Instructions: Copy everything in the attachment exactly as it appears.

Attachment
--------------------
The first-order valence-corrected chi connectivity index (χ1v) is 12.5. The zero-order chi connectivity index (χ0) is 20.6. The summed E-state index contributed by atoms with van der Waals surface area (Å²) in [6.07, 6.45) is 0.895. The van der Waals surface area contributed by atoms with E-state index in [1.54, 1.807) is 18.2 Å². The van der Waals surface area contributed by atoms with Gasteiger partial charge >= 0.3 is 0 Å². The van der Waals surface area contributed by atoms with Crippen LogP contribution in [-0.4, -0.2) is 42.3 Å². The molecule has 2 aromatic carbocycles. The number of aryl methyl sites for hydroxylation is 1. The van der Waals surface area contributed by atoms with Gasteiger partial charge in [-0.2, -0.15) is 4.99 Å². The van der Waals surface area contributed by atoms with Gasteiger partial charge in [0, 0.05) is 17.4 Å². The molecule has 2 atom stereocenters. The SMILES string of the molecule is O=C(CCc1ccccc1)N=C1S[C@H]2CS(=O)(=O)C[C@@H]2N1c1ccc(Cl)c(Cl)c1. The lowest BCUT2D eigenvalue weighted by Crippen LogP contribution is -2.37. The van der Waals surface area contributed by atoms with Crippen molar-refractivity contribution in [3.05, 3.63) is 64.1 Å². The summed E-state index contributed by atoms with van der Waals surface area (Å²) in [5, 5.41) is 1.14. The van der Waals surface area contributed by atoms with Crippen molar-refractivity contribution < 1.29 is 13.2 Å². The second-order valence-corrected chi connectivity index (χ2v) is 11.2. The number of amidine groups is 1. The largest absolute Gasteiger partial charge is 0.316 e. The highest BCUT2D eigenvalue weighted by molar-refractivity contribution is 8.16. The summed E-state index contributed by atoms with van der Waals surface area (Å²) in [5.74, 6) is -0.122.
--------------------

The first-order valence-corrected chi connectivity index (χ1v) is 12.5. The zero-order chi connectivity index (χ0) is 20.6. The summed E-state index contributed by atoms with van der Waals surface area (Å²) in [6.07, 6.45) is 0.895. The van der Waals surface area contributed by atoms with E-state index in [1.54, 1.807) is 18.2 Å². The van der Waals surface area contributed by atoms with Gasteiger partial charge >= 0.3 is 0 Å². The van der Waals surface area contributed by atoms with Crippen LogP contribution in [-0.4, -0.2) is 42.3 Å². The molecule has 2 aromatic carbocycles. The number of aryl methyl sites for hydroxylation is 1. The van der Waals surface area contributed by atoms with Gasteiger partial charge in [-0.2, -0.15) is 4.99 Å². The van der Waals surface area contributed by atoms with Gasteiger partial charge in [0, 0.05) is 17.4 Å². The molecule has 2 atom stereocenters. The SMILES string of the molecule is O=C(CCc1ccccc1)N=C1S[C@H]2CS(=O)(=O)C[C@@H]2N1c1ccc(Cl)c(Cl)c1. The lowest BCUT2D eigenvalue weighted by Crippen LogP contribution is -2.37. The van der Waals surface area contributed by atoms with Crippen molar-refractivity contribution in [3.05, 3.63) is 64.1 Å². The summed E-state index contributed by atoms with van der Waals surface area (Å²) in [5, 5.41) is 1.14. The van der Waals surface area contributed by atoms with Crippen molar-refractivity contribution < 1.29 is 13.2 Å². The second-order valence-corrected chi connectivity index (χ2v) is 11.2. The number of amidine groups is 1. The largest absolute Gasteiger partial charge is 0.316 e. The highest BCUT2D eigenvalue weighted by molar-refractivity contribution is 8.16. The summed E-state index contributed by atoms with van der Waals surface area (Å²) in [5.74, 6) is -0.122.